Nomura Professor of International Financial Regulatory Practice
Daniel K. Tarullo served as a member of the Federal Reserve Board and the Federal Open Market Committee from January 2009 to April 2017. As oversight governor for supervision and regulation, he led the Board’s financial regulatory reforms, including implementation of the Dodd-Frank Act, and revamped the Federal Reserve’s approach to the supervision of systemically important financial institutions. He was the Federal Reserve’s representative to the international Financial Stability Board, including four years as chair of its Committee on Supervision and Regulation. From 2015 to 2017 he was also Chair of the interagency Federal Financial Institutions Examination Council. In his monetary policy-making role on the Federal Open Market Committee, he often focused on developments in labor markets and on the relationship between monetary policy and financial stability.
Tarullo had extensive government and academic experience prior to his nomination to the Federal Reserve. From 1993 to 1998, he served, successively, as Assistant Secretary of State for Economic and Business affairs, Deputy Assistant to the President for Economic Policy, and Assistant to the President for International Economic Policy. He was a principal on both the National Economic Council and the National Security Council. From 1995 to 1998, Tarullo was also President Bill Clinton’s personal representative (sherpa) to the G7 group of industrialized nations. Immediately before joining the Clinton administration, he served as Chief Employment Counsel on the staff of Senator Edward M. Kennedy, and practiced law in Washington, D.C. He had previously worked in the Antitrust Division of the Department of Justice and as special assistant to the Undersecretary of Commerce.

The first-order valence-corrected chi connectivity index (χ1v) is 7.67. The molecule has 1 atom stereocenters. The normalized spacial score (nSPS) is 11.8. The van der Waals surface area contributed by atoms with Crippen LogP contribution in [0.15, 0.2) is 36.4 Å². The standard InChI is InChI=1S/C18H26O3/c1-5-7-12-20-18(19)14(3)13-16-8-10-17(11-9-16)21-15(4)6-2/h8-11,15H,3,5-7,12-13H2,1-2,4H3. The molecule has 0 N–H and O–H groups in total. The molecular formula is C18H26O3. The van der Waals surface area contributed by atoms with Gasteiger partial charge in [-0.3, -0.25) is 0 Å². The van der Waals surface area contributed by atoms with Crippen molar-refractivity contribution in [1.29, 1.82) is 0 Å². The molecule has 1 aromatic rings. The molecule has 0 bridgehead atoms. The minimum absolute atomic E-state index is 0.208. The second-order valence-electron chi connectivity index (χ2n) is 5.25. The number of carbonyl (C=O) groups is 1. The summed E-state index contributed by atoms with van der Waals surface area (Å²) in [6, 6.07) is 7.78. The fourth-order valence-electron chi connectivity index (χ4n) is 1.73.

Between periods of government service, Tarullo taught for fifteen years at Georgetown and Harvard law schools. He was also a visiting professor at Princeton and at the University of Basel. His scholarship ranged widely over the areas of financial regulation, international economic relations, international trade, and antitrust. His book Banking on Basel warned of risks being created by the changes in financial regulation that were put in place in the decade preceding the crisis.
Since stepping down from the Federal Reserve in April, Tarullo has been Distinguished Visiting Fellow at MIT’s Sloan School of Management and a Visiting Scholar at the International Monetary Fund.